TUNIS (Reuters) - Forces loyal to Muammar Gaddafi bombarded the rebel-held city of Misrata on Friday with tanks and heavy artillery, rebels and residents said.
"There have been heavy bombardments since 7 o'clock (0500 GMT) this morning. They are bombing everything, the houses, the center of the city," insurgent Saadoun told Reuters by phone from the city, the last big rebel stronghold in western Libya.
"It's the heaviest bombardment I have seen so far."
The sound of heavy artillery could be heard in the background.
The attack began hours after the U.N. Security Council passed a resolution endorsing a no-fly zone and military attacks on Gaddafi's forces to protect civilians.
"We believe they (Gaddafi's forces) want to enter the city at any cost before the international community starts implementing the U.N. resolution," said Saadoun.
"On behalf of all the people of Misrata, the women, the children and the elderly, we call on the international community to do something before it's too late. They must act now," he said. "They already failed us before and were late in taking a decision, they should not repeat the same mistake."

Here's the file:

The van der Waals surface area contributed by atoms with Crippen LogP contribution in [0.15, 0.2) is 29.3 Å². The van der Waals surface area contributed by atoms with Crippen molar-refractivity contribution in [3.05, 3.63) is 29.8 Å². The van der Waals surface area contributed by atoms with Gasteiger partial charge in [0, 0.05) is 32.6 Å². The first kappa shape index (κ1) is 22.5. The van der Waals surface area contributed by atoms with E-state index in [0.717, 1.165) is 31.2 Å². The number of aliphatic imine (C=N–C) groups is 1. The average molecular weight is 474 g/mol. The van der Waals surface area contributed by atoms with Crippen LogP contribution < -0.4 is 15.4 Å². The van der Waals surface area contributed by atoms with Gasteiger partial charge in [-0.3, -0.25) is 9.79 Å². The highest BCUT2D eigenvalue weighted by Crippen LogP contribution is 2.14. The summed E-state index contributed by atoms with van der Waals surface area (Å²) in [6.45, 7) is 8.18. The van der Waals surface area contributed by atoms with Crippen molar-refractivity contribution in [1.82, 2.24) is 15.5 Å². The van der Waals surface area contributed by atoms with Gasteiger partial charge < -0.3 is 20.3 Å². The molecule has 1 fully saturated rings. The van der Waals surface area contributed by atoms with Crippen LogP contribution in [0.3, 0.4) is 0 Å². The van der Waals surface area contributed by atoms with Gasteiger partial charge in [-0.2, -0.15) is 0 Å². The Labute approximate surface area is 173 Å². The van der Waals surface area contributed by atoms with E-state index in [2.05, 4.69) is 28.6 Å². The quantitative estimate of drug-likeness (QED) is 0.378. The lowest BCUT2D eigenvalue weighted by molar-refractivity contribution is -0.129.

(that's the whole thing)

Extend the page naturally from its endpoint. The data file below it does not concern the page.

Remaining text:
Another insurgent who only gave his name as Mohammed said government tanks were advancing toward the center of the city, and the rebels were trying to resist them.
"All the people of Misrata are desperately trying to defend the city," he said.
Al Arabiya television said an unspecified number of people were killed and wounded and several mosques, schools and residential buildings badly damaged in the attack on the city of 300,000, about 200 km (130 miles) east of Tripoli.
Misrata has been under siege by Gaddafi's forces for days.
"This morning I spoke to a doctor in Misrata, there is heavy bombardment there, explosions inside the city," said Tariq, a doctor from Misrata who now lives in Britain. He said he spoke by phone to colleagues and relatives there on Friday morning.
"They cannot send out any ambulances. They think it's artillery and tanks, shelling, not air strikes. It's very worrying," he said.
Speaking in Tripoli on Wednesday, a government spokesman had said the military operation in the city should be over by Friday morning.
(Reporting by Mariam Karouny in Tunis and Maria Golovnina in Tripoli, writing by Silvia Aloisi, editing by Tim Pearce)